Friday, April 3, 2020

Is Write What You Could Teach Good Advice?

Since the 2019-2020 school year marks the 10th Anniversary of this blog, on Fridays, I’m resurrecting and updating old posts that sparked a lot of conversation or that still have a lot to offer people teaching or writing nonfiction. Today’s essay originally appeared on April 27, 2016.

Sometimes when I visit schools, I discover that teachers are asking young writers to choose nonfiction topics “that you could teach someone about.” For instance, an avid soccer player might write about the rules of soccer. I have just one word for that kind of writing . . . BORING.

Why would a child want to rehash something he or she already knows backward and forward when there’s a wide world of ideas and information out there just waiting to be discovered? 


Think about it this way. I could teach someone how to make a sandwich just the way my husband likes it. I could explain how to wash windows so they don’t streak or how to make “hospital corners” when I change the sheets on a bed. I could describe how to sort trash according to my transfer station’s rules. But why would I want to write about any of these things? I’d be bored, and so would my readers.

I write about science because I’m fascinated by the natural world. When I’m engaged in the world, I’m constantly encountering things that make me ask questions. And to satisfy my curiosity, I want to know more, more, more. Learning more gets me so excited that I’m dying to share my new knowledge with other people. That’s what fuels my writing.


Kids are no different from me. When they focus on ideas and information that they care about, when they conduct research to satisfy their own curiosity, they will craft lively, interesting writing just brimming with passion. And, really, that’s the goal of nonfiction writing—crafting prose that our intended audience wants to read.



Wednesday, April 1, 2020

5 Kinds of Nonfiction: Narrative Nonfiction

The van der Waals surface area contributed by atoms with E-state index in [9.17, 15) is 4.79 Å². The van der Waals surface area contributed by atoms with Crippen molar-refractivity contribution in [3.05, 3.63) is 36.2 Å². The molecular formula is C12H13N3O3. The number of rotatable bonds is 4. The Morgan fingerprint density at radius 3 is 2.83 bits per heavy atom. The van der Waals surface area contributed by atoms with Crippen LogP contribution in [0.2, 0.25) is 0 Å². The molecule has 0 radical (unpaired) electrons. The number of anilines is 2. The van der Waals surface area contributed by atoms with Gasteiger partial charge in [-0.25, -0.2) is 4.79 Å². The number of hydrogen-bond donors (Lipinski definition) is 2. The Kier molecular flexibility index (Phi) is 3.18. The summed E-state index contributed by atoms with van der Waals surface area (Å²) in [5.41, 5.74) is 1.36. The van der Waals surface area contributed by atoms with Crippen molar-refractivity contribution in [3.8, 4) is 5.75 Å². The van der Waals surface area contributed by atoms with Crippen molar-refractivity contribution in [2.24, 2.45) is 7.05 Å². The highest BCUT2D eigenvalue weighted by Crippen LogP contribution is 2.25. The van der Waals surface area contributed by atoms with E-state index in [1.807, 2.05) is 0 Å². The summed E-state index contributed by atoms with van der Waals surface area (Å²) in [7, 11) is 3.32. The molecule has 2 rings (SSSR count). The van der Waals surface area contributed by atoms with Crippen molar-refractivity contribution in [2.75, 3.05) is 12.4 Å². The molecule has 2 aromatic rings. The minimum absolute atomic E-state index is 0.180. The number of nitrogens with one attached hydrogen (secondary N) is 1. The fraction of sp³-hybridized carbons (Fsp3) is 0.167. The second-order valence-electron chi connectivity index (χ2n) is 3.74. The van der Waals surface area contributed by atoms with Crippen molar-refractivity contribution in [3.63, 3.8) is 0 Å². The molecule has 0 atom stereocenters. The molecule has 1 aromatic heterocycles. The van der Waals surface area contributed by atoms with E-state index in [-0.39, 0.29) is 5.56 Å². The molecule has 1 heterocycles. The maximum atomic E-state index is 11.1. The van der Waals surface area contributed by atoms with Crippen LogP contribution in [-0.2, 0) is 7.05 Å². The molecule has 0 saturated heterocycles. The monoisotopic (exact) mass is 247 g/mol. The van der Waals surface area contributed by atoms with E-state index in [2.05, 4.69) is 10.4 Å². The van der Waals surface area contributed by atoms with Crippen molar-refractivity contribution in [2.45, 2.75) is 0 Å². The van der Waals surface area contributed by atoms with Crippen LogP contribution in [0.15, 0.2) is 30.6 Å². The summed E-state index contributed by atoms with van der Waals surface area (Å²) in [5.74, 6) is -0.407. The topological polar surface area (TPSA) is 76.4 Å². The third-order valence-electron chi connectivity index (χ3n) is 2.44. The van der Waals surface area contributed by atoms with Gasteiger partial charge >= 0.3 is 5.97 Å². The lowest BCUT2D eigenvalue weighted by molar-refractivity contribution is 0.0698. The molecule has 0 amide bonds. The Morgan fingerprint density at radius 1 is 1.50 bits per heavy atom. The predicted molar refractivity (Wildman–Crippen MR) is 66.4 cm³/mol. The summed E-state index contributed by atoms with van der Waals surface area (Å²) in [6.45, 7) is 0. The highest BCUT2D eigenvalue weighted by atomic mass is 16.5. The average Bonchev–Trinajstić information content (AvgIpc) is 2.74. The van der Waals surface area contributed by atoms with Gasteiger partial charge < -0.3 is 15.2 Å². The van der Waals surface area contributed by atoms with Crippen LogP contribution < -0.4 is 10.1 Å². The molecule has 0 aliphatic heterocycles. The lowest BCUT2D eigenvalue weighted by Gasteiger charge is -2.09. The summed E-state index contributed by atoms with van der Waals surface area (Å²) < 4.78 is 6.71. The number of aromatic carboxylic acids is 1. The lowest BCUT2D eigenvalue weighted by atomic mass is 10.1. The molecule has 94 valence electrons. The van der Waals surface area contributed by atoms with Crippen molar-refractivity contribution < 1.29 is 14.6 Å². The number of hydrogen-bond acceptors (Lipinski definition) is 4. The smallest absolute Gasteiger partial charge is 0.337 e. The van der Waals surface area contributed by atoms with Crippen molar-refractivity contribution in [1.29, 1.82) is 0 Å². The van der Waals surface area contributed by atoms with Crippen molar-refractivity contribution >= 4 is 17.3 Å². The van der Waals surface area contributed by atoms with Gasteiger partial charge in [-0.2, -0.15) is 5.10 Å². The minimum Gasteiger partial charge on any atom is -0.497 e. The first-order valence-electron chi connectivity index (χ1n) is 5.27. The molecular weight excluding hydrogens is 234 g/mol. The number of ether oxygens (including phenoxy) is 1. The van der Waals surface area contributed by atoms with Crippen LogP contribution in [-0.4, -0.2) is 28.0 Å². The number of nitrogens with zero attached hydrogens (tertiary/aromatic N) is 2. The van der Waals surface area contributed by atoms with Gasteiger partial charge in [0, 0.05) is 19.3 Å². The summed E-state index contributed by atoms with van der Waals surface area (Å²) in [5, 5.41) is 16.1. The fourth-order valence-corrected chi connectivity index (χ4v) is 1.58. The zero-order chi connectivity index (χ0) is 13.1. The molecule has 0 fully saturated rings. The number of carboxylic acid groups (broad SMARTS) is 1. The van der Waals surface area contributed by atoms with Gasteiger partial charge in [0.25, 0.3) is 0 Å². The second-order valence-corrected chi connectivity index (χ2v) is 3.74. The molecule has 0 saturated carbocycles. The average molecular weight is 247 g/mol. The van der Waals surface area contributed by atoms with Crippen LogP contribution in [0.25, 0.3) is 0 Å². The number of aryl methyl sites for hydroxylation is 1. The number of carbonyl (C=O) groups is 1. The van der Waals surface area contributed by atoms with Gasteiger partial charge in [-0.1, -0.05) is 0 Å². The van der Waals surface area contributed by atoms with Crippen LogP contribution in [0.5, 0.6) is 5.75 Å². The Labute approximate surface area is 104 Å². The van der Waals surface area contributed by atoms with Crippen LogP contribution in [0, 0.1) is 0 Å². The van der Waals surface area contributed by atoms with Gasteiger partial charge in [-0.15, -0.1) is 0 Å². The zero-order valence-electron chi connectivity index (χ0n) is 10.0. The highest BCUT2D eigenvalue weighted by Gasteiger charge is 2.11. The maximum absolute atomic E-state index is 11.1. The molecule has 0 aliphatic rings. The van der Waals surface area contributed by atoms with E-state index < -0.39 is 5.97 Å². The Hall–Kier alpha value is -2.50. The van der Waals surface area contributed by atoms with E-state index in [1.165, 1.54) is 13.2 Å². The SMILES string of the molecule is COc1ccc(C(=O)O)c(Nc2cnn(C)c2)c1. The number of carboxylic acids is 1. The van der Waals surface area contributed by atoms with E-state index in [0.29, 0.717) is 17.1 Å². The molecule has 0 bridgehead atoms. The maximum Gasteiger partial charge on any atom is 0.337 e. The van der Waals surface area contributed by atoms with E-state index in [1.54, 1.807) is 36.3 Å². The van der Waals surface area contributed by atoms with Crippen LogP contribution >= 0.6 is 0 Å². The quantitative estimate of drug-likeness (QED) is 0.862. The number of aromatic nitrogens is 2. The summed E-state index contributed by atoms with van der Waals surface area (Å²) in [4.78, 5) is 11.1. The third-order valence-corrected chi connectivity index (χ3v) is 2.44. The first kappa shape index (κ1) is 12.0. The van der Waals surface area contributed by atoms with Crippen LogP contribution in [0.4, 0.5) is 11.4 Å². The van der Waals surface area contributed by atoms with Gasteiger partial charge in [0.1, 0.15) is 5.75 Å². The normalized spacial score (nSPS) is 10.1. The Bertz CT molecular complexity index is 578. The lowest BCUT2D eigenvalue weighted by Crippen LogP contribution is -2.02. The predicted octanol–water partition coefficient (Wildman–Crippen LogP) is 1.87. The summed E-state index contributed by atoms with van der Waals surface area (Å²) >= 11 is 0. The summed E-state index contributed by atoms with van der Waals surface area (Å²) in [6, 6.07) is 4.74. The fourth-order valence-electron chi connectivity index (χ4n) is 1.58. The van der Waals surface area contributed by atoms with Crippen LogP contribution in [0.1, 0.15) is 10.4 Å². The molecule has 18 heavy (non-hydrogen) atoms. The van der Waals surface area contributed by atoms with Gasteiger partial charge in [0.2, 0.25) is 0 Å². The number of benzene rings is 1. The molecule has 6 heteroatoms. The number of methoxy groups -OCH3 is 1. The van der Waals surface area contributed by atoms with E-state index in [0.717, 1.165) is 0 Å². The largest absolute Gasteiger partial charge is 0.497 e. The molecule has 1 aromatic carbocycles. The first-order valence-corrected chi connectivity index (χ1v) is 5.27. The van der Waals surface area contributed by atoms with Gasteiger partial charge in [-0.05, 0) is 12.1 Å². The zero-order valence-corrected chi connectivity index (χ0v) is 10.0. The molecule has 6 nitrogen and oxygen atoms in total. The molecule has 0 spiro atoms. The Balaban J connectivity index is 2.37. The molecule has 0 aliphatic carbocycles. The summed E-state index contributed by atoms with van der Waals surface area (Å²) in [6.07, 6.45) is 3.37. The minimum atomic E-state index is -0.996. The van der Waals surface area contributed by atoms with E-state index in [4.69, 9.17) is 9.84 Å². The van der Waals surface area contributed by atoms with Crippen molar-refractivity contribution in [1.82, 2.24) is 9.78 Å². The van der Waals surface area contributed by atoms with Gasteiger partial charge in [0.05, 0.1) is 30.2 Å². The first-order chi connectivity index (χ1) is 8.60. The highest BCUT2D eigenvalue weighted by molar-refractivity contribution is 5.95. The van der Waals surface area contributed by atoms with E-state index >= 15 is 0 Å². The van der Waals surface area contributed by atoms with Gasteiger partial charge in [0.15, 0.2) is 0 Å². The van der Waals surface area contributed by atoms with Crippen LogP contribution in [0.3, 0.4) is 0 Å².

Back in 2017, I proposed a five-category system for classifying children’s nonfiction on my blog, and the response was incredible.

Teachers loved it. So did librarians and children’s book authors and editors. People praised the clarity it brought to the range of children’s nonfiction available today. In May 2018, School Library Journal published an article about the 5 Kinds of Nonfiction. Again, the response was incredibly positive. I’ve spoken about the system at a number of conferences, and later this year, 5 Kinds of Nonfiction: Enriching Reading and Writing with Children’s Books, co-written by literacy educator Marlene Correia, will hit bookshelves.

Because so many people want information now, I’m discussing each of the categories and providing an updated list of exemplar books. You can scroll down to read earlier posts about about traditional nonfiction and browseable books. Today I’m focusing on narrative nonfiction.

In the mid-1990s, children’s authors began crafting narrative nonfiction—prose that tells a true story or conveys an experience. Narrative nonfiction appeals to fiction lovers because it includes real characters and settings; narrative scenes; and, ideally, a narrative arc with rising tension, a climax, and denouement. The scenes, which give readers an intimate look at the events and people being described, are linked by transitional text that provides necessary background while speeding through parts of the true story that don’t require close inspection.



Narrative nonfiction, which typically features rich, engaging language and a chronological sequence text structure, slowly gained momentum during the 2000s. Today, it’s the writing style of choice for biographies and books that focus on historical events. It may also be used in books about animal life cycles or scientific processes, which have a built-in beginning, middle, and end.

Because narrative nonfiction titles often lack headings and other text features, they aren’t as useful for targeted research as other kinds of nonfiction, but they can help young readers get an overall sense of a particular time and place or a person and their important achievements.

Here are some examples:

Game Changers: The Story of Venus and Serena Williams by Lesa Cline-Ransome

Joan Proctor, Reptile Doctor by Patricia Valdez

Karl’s New Beak by Lela Nargi

Planting Stories: The Life of Librarian and Storyteller Pura Belpré by Anika Denise 

Spooked!: How a Radio Broadcast and The War of the Worlds Sparked the 1938 Invasion of America by Gail Jarrow

Something Rotten: A Fresh Look at Roadkill by Heather L. Montgomery

Two Brothers, Four Hands by Jan Greenberg and Sandra Jordan

You’re Invited to a Moth Ball: A Nighttime Insect Celebration by Loree Griffin Burns 

Monday, March 30, 2020

Speaking Up for Science and Social Studies!

At one time, it was routine to integrate ELA lessons and content-area instruction. Then Congressed passed the No Child Left Behind Act of 2001, and everything changed.

Suddenly, math and ELA instruction were prioritized, and students started taking standardized tests to track their progress. Because the school day is only so long, increasing the time devoted to math and ELA meant reducing the time for other subjects, most notably science and social studies.

Fast forward a couple of decades, and—big surprise—young adults don’t have the science and social studies knowledge and skills they need to succeed in the workplace or as citizens.